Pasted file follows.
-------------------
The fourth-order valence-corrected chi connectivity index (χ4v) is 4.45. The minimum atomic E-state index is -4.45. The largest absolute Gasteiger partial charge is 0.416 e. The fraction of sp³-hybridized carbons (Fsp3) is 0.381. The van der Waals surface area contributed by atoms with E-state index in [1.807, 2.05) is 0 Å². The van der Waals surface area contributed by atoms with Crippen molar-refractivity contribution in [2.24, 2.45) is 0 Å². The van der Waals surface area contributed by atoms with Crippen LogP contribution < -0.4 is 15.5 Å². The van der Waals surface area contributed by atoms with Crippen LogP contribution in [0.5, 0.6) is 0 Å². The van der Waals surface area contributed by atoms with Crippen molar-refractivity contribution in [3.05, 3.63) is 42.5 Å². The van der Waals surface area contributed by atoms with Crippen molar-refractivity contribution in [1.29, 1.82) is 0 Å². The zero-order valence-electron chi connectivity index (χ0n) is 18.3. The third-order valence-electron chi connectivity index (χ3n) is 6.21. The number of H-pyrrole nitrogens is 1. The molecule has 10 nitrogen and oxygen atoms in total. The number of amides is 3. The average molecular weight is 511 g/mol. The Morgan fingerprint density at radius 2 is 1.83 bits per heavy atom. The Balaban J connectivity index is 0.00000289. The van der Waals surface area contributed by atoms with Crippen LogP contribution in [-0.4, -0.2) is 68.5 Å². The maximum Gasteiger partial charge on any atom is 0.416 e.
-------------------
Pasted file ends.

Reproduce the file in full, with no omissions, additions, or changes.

The fourth-order valence-corrected chi connectivity index (χ4v) is 4.45. The minimum atomic E-state index is -4.45. The largest absolute Gasteiger partial charge is 0.416 e. The fraction of sp³-hybridized carbons (Fsp3) is 0.381. The van der Waals surface area contributed by atoms with E-state index in [1.807, 2.05) is 0 Å². The van der Waals surface area contributed by atoms with Crippen molar-refractivity contribution in [2.24, 2.45) is 0 Å². The van der Waals surface area contributed by atoms with Crippen LogP contribution < -0.4 is 15.5 Å². The van der Waals surface area contributed by atoms with Crippen LogP contribution in [0.5, 0.6) is 0 Å². The van der Waals surface area contributed by atoms with Crippen molar-refractivity contribution in [3.05, 3.63) is 42.5 Å². The van der Waals surface area contributed by atoms with Crippen molar-refractivity contribution in [1.29, 1.82) is 0 Å². The zero-order valence-electron chi connectivity index (χ0n) is 18.3. The third-order valence-electron chi connectivity index (χ3n) is 6.21. The number of H-pyrrole nitrogens is 1. The molecule has 10 nitrogen and oxygen atoms in total. The number of amides is 3. The average molecular weight is 511 g/mol. The Morgan fingerprint density at radius 2 is 1.83 bits per heavy atom. The Balaban J connectivity index is 0.00000289. The van der Waals surface area contributed by atoms with Crippen LogP contribution in [-0.4, -0.2) is 68.5 Å². The maximum Gasteiger partial charge on any atom is 0.416 e.